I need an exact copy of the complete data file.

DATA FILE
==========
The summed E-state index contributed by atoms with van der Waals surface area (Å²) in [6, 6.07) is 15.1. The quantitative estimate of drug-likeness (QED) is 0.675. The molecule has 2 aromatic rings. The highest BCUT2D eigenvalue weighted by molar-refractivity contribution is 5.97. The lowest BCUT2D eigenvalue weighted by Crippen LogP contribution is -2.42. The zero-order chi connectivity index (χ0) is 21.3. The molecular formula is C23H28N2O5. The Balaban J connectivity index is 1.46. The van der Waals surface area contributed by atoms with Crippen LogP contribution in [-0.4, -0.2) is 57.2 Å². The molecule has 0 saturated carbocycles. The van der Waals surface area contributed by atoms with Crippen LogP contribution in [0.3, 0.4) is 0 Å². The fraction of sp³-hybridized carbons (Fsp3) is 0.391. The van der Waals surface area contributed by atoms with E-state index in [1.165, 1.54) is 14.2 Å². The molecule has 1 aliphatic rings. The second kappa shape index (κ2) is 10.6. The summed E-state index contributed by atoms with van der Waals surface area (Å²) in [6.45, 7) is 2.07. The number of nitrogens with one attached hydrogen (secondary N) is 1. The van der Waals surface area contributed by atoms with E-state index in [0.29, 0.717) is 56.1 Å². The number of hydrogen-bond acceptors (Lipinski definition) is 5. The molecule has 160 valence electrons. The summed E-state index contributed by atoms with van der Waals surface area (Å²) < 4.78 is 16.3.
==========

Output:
The summed E-state index contributed by atoms with van der Waals surface area (Å²) in [6, 6.07) is 15.1. The quantitative estimate of drug-likeness (QED) is 0.675. The molecule has 2 aromatic rings. The highest BCUT2D eigenvalue weighted by molar-refractivity contribution is 5.97. The lowest BCUT2D eigenvalue weighted by Crippen LogP contribution is -2.42. The zero-order chi connectivity index (χ0) is 21.3. The molecular formula is C23H28N2O5. The Balaban J connectivity index is 1.46. The van der Waals surface area contributed by atoms with Crippen LogP contribution in [-0.4, -0.2) is 57.2 Å². The molecule has 0 saturated carbocycles. The van der Waals surface area contributed by atoms with Crippen LogP contribution in [0.3, 0.4) is 0 Å². The fraction of sp³-hybridized carbons (Fsp3) is 0.391. The van der Waals surface area contributed by atoms with E-state index in [1.165, 1.54) is 14.2 Å². The molecule has 1 aliphatic rings. The second kappa shape index (κ2) is 10.6. The summed E-state index contributed by atoms with van der Waals surface area (Å²) in [6.45, 7) is 2.07. The number of nitrogens with one attached hydrogen (secondary N) is 1. The van der Waals surface area contributed by atoms with E-state index in [0.29, 0.717) is 56.1 Å². The number of hydrogen-bond acceptors (Lipinski definition) is 5. The molecule has 160 valence electrons. The summed E-state index contributed by atoms with van der Waals surface area (Å²) < 4.78 is 16.3.